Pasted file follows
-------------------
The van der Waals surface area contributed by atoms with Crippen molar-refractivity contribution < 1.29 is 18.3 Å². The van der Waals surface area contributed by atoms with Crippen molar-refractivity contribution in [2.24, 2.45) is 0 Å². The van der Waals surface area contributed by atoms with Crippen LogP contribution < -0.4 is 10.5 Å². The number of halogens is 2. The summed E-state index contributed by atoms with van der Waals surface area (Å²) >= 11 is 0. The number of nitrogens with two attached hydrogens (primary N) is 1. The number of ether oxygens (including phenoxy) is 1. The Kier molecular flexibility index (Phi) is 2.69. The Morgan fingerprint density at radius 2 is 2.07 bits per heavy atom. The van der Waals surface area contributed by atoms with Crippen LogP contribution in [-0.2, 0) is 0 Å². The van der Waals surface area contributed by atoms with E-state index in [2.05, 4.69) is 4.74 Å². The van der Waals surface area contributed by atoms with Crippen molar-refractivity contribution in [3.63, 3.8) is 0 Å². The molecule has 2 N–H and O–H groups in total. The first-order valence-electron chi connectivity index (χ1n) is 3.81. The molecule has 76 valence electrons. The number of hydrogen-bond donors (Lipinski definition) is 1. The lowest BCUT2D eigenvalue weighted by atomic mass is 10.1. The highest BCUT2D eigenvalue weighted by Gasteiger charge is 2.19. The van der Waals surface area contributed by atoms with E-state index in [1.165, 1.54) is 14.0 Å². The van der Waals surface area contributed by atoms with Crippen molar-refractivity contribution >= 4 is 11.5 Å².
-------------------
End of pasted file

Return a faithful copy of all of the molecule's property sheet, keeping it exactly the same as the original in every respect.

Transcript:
The van der Waals surface area contributed by atoms with Crippen molar-refractivity contribution < 1.29 is 18.3 Å². The van der Waals surface area contributed by atoms with Crippen molar-refractivity contribution in [2.24, 2.45) is 0 Å². The van der Waals surface area contributed by atoms with Crippen LogP contribution < -0.4 is 10.5 Å². The number of halogens is 2. The summed E-state index contributed by atoms with van der Waals surface area (Å²) >= 11 is 0. The number of nitrogens with two attached hydrogens (primary N) is 1. The number of ether oxygens (including phenoxy) is 1. The Kier molecular flexibility index (Phi) is 2.69. The Morgan fingerprint density at radius 2 is 2.07 bits per heavy atom. The van der Waals surface area contributed by atoms with Crippen LogP contribution in [-0.2, 0) is 0 Å². The van der Waals surface area contributed by atoms with E-state index in [2.05, 4.69) is 4.74 Å². The van der Waals surface area contributed by atoms with Crippen molar-refractivity contribution in [3.63, 3.8) is 0 Å². The molecule has 2 N–H and O–H groups in total. The first-order valence-electron chi connectivity index (χ1n) is 3.81. The molecule has 76 valence electrons. The number of hydrogen-bond donors (Lipinski definition) is 1. The lowest BCUT2D eigenvalue weighted by atomic mass is 10.1. The highest BCUT2D eigenvalue weighted by Gasteiger charge is 2.19. The van der Waals surface area contributed by atoms with E-state index in [1.165, 1.54) is 14.0 Å². The van der Waals surface area contributed by atoms with Crippen molar-refractivity contribution >= 4 is 11.5 Å².